Puerto Rico faces a “trauma doctrine”

February 15, 2018

Longtime Puerto Rican socialist Roberto Barreto looks at how many people on the island still lack electricity and basic relief--and at the schemes of investors and politicians to take advantage of this misery. This article was translated by Monique Dols.

ACCORDING TO the government of Puerto Rico, recovery efforts since Hurricane Maria hit four months ago with devastating effect are going swimmingly.

The reality of the ongoing humanitarian crisis on the island, however, paints a very different picture. More than a thousand people have died since the hurricane and more will continue to do so as long as the recovery of the electrical system remains in shambles.

We will never know the true number of people dying due to the ways that the government obscured the figures. But we do know that sick and elderly people are dying due to the lack of consistent electrical services and the resulting impact on the health care system and social safety net.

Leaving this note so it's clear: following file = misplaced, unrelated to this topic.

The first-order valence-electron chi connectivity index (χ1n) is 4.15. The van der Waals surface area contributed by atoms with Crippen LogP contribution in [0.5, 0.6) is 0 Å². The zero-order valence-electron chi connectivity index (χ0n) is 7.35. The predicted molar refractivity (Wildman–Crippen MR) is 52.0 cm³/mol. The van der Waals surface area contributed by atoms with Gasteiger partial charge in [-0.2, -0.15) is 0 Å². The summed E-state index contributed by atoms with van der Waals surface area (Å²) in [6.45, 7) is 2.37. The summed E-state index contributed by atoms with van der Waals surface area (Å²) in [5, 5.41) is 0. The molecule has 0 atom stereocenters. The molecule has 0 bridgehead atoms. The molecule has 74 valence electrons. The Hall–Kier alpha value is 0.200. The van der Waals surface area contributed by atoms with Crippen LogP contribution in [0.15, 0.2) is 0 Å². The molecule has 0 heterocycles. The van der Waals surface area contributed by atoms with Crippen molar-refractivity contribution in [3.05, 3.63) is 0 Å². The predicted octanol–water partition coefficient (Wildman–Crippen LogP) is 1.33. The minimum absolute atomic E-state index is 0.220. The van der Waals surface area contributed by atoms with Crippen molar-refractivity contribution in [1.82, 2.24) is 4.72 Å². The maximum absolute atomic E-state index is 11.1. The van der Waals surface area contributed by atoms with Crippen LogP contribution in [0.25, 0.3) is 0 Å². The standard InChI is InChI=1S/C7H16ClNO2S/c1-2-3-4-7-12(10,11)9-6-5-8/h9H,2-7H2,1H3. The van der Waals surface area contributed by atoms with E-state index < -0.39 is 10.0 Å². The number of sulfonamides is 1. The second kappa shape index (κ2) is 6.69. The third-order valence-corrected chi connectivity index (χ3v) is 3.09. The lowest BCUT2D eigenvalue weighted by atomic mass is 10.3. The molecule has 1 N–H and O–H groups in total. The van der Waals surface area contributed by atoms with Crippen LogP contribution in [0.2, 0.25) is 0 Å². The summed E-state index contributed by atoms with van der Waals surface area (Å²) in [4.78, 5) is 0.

Suicides in Puerto Rico are on the rise. There is an influenza epidemic on the island that the government continues to deny, and banks are preparing to foreclose on the homes of thousands of families that have not been able to make mortgage payments since the storms.

Meanwhile, the Federal Emergency Management Agency (FEMA), which claimed to be focusing its efforts not on immediate relief but on helping Puerto Ricans fill out forms to request assistance in the weeks after the storm, has proven itself completely incapable of doing even that. As many as 62 percent of requests for assistance have been either denied or left unprocessed.

San Juan suffers through another blackout
San Juan suffers through another blackout

As of the beginning of February more than one million people--30 percent of the island's population--was still without electricity as a direct result of Hurricanes Irma and Maria. Hundreds of businesses remain closed and many have announced that they will never reopen.

The cost of living in Puerto Rico has skyrocketed and the rate of inflation is double the rate in the United States. Thousands of people have lost their jobs, and thousands more have left, mostly for Florida. It is projected that by 2022, one in five Puerto Ricans will have emigrated to the U.S.


FEMA HAS proven to be a complete and utter failure.